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Growing In Your Faith - Are You Doing It Wrong?

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I was reading an article this week about how a prominent Christian leader, who had (until now) wisely eschewed all of the culture wars rhetoric, made the mistake of getting embroiled in a controversy on social media because of some ill-worded tweets.   As he began to be backed into a corner, this Christian leader doubled down on his poor theological choices, and simply declared that since the Bible was his ultimate authority, he couldn't possibly be wrong about what he said.  And he also assumes that his interpretation of the Bible is the right one, of course.   This whole thing got me thinking about how so many of us Christian-types seem to use the Bible for our own purposes---to prop our arguments, to bolster our own world view, and even to weaponize our words to further divisions or even to create them.   You see, the Christian leader in question has the idea that the Bible is immutable, unmoving, and unyielding in the face of cultural change and transformation.  He believes tha

Forgiving and Loving Yourself Sets You Free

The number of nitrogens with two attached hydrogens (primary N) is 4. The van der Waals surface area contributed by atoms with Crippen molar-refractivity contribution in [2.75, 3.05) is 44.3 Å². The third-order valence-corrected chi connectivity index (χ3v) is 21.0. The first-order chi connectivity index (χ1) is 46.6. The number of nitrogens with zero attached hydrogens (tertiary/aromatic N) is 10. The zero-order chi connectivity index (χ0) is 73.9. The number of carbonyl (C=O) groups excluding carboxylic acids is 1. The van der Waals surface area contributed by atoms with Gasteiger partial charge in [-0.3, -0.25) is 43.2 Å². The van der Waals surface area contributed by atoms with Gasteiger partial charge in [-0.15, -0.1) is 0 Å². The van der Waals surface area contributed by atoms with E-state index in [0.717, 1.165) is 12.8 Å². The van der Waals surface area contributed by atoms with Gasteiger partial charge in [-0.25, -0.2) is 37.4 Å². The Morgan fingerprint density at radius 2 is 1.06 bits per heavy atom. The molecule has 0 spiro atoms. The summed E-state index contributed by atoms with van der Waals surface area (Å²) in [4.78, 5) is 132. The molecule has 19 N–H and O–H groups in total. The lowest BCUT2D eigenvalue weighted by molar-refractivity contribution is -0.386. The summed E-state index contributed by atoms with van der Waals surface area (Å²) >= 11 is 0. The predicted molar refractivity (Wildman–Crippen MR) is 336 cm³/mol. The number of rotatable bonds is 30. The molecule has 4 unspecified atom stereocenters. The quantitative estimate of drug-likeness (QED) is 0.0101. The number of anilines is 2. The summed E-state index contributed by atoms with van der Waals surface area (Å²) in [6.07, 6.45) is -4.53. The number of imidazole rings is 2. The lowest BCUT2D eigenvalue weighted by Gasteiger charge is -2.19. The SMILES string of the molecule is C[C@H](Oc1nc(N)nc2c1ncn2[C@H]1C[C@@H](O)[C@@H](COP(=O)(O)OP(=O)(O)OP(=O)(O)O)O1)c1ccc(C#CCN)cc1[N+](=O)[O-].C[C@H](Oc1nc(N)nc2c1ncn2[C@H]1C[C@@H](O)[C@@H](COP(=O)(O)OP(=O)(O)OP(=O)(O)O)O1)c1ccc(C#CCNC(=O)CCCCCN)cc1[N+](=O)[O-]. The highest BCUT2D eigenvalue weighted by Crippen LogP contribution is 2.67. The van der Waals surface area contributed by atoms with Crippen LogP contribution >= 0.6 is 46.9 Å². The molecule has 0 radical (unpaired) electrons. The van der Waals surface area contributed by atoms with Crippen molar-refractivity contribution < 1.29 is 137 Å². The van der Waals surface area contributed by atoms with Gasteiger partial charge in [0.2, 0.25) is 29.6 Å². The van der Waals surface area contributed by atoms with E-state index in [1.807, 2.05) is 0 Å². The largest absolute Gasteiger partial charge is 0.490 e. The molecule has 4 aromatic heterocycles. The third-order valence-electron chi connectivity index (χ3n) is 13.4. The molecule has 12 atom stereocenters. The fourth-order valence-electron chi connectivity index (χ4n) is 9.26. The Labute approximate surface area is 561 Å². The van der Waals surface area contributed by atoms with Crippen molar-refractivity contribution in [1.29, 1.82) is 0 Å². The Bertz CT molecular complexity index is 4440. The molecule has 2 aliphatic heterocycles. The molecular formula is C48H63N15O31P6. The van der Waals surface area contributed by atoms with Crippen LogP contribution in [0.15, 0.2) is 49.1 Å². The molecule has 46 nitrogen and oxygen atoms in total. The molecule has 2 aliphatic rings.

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I have this small whiteboard that lives between my computer and my keyboard, and I write notes on it throughout the week as I move from meeting to meeting.   Sometimes the notes that end up on my whiteboard are just one-word reminders of things that I need to get done or the name of someone I need to call.  I also jot down short phrases of ideas that I want to pursue.  I have to confess that there have been more than a few times when I have written down a word or a phrase and then forgotten why I wrote it down.  Also, my handwriting is terrible, so there have been some moments when I haven't been able to decipher what I scribbled down.   When these moments occur, I often get angry with myself for being such a goof.  I berate myself for not having the foresight to use better penmanship or to just be focused enough to write down enough information.    It astounds me how quickly my whiteboard can become an instrument of self-judgment and criticism rather than a helpful tool that merel

Third Sunday of Easter - "Resurrection and Broiled Fish"